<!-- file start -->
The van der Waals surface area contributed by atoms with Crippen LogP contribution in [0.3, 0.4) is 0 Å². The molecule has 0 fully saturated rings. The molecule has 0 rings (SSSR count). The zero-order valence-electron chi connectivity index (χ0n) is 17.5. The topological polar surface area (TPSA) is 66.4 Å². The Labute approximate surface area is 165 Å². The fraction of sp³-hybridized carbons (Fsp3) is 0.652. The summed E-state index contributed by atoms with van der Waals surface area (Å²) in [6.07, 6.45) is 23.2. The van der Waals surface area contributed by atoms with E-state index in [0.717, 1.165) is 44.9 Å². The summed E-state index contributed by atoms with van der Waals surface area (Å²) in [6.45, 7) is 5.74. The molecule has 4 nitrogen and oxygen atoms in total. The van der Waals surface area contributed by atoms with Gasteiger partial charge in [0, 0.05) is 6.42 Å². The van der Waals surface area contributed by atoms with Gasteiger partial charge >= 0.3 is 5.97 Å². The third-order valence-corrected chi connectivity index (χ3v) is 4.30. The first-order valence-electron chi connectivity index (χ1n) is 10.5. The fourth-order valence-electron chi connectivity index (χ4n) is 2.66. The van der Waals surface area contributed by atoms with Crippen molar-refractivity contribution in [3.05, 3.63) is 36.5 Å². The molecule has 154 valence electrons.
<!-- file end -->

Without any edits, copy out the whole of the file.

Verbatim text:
The van der Waals surface area contributed by atoms with Crippen LogP contribution in [0.3, 0.4) is 0 Å². The molecule has 0 fully saturated rings. The molecule has 0 rings (SSSR count). The zero-order valence-electron chi connectivity index (χ0n) is 17.5. The topological polar surface area (TPSA) is 66.4 Å². The Labute approximate surface area is 165 Å². The fraction of sp³-hybridized carbons (Fsp3) is 0.652. The summed E-state index contributed by atoms with van der Waals surface area (Å²) in [6.07, 6.45) is 23.2. The van der Waals surface area contributed by atoms with E-state index in [0.717, 1.165) is 44.9 Å². The summed E-state index contributed by atoms with van der Waals surface area (Å²) in [6.45, 7) is 5.74. The molecule has 4 nitrogen and oxygen atoms in total. The van der Waals surface area contributed by atoms with Gasteiger partial charge in [0, 0.05) is 6.42 Å². The van der Waals surface area contributed by atoms with Gasteiger partial charge >= 0.3 is 5.97 Å². The third-order valence-corrected chi connectivity index (χ3v) is 4.30. The first-order valence-electron chi connectivity index (χ1n) is 10.5. The fourth-order valence-electron chi connectivity index (χ4n) is 2.66. The van der Waals surface area contributed by atoms with Crippen molar-refractivity contribution in [3.05, 3.63) is 36.5 Å². The molecule has 154 valence electrons.